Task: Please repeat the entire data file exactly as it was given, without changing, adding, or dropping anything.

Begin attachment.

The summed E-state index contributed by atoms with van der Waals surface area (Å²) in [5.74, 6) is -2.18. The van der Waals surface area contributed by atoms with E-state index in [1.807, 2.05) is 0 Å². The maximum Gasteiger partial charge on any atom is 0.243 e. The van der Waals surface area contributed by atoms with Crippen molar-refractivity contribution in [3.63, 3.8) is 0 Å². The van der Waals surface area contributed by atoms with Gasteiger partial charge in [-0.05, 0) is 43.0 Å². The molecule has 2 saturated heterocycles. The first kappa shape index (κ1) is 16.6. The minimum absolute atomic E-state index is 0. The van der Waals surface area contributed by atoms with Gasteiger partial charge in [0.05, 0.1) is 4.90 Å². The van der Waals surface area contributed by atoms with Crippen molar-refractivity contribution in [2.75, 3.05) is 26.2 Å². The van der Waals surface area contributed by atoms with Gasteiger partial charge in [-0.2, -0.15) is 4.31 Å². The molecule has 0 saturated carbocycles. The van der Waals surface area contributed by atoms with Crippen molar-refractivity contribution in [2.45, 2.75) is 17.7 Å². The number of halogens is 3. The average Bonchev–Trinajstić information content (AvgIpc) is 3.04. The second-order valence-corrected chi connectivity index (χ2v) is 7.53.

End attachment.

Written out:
The summed E-state index contributed by atoms with van der Waals surface area (Å²) in [5.74, 6) is -2.18. The van der Waals surface area contributed by atoms with E-state index in [1.807, 2.05) is 0 Å². The maximum Gasteiger partial charge on any atom is 0.243 e. The van der Waals surface area contributed by atoms with Crippen molar-refractivity contribution in [3.63, 3.8) is 0 Å². The van der Waals surface area contributed by atoms with Gasteiger partial charge in [-0.05, 0) is 43.0 Å². The molecule has 2 saturated heterocycles. The first kappa shape index (κ1) is 16.6. The minimum absolute atomic E-state index is 0. The van der Waals surface area contributed by atoms with Gasteiger partial charge in [0.05, 0.1) is 4.90 Å². The van der Waals surface area contributed by atoms with Crippen molar-refractivity contribution in [2.75, 3.05) is 26.2 Å². The van der Waals surface area contributed by atoms with Gasteiger partial charge in [-0.2, -0.15) is 4.31 Å². The molecule has 0 saturated carbocycles. The van der Waals surface area contributed by atoms with Crippen molar-refractivity contribution in [2.45, 2.75) is 17.7 Å². The number of halogens is 3. The average Bonchev–Trinajstić information content (AvgIpc) is 3.04. The second-order valence-corrected chi connectivity index (χ2v) is 7.53.